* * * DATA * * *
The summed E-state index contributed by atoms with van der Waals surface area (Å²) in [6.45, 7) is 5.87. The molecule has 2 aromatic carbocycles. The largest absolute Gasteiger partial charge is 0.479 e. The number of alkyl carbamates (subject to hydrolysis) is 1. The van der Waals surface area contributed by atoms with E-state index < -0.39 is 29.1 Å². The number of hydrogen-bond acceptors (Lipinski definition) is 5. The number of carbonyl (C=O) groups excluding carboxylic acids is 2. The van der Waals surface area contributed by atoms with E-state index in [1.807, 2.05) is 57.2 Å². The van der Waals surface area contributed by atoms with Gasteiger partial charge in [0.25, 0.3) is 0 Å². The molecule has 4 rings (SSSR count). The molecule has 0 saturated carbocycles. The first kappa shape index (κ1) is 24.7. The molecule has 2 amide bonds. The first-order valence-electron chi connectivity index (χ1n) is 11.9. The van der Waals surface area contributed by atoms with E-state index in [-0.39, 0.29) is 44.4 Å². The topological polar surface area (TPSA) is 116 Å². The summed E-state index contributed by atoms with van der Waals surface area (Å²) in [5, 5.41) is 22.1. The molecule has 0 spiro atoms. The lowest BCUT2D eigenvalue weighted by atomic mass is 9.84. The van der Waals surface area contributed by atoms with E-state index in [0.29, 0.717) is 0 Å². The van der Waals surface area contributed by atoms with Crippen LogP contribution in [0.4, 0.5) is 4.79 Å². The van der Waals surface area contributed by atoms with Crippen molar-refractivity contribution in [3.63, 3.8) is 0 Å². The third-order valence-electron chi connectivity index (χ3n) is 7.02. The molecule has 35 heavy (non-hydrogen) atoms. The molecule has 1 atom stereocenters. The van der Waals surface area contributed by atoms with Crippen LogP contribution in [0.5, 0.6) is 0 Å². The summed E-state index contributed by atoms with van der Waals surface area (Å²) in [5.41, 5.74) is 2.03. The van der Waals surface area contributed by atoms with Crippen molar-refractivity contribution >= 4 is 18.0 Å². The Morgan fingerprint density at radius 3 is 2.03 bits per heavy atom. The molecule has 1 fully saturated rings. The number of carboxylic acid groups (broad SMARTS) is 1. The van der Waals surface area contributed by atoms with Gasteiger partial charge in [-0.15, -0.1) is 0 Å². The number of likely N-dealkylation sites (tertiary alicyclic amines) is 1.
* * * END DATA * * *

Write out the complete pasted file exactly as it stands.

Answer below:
The summed E-state index contributed by atoms with van der Waals surface area (Å²) in [6.45, 7) is 5.87. The molecule has 2 aromatic carbocycles. The largest absolute Gasteiger partial charge is 0.479 e. The number of alkyl carbamates (subject to hydrolysis) is 1. The van der Waals surface area contributed by atoms with E-state index < -0.39 is 29.1 Å². The number of hydrogen-bond acceptors (Lipinski definition) is 5. The number of carbonyl (C=O) groups excluding carboxylic acids is 2. The van der Waals surface area contributed by atoms with E-state index in [1.807, 2.05) is 57.2 Å². The van der Waals surface area contributed by atoms with Gasteiger partial charge in [0.25, 0.3) is 0 Å². The molecule has 4 rings (SSSR count). The molecule has 0 saturated carbocycles. The first kappa shape index (κ1) is 24.7. The molecule has 2 amide bonds. The first-order valence-electron chi connectivity index (χ1n) is 11.9. The van der Waals surface area contributed by atoms with E-state index in [-0.39, 0.29) is 44.4 Å². The topological polar surface area (TPSA) is 116 Å². The summed E-state index contributed by atoms with van der Waals surface area (Å²) in [5, 5.41) is 22.1. The molecule has 0 spiro atoms. The lowest BCUT2D eigenvalue weighted by atomic mass is 9.84. The van der Waals surface area contributed by atoms with E-state index in [0.29, 0.717) is 0 Å². The van der Waals surface area contributed by atoms with Crippen LogP contribution in [0.4, 0.5) is 4.79 Å². The van der Waals surface area contributed by atoms with Crippen molar-refractivity contribution in [3.63, 3.8) is 0 Å². The third-order valence-electron chi connectivity index (χ3n) is 7.02. The molecule has 35 heavy (non-hydrogen) atoms. The molecule has 1 atom stereocenters. The van der Waals surface area contributed by atoms with Crippen LogP contribution in [0.5, 0.6) is 0 Å². The summed E-state index contributed by atoms with van der Waals surface area (Å²) in [5.41, 5.74) is 2.03. The van der Waals surface area contributed by atoms with Crippen molar-refractivity contribution >= 4 is 18.0 Å². The Morgan fingerprint density at radius 3 is 2.03 bits per heavy atom. The molecule has 1 fully saturated rings. The number of carboxylic acid groups (broad SMARTS) is 1. The van der Waals surface area contributed by atoms with Gasteiger partial charge in [-0.15, -0.1) is 0 Å². The number of likely N-dealkylation sites (tertiary alicyclic amines) is 1.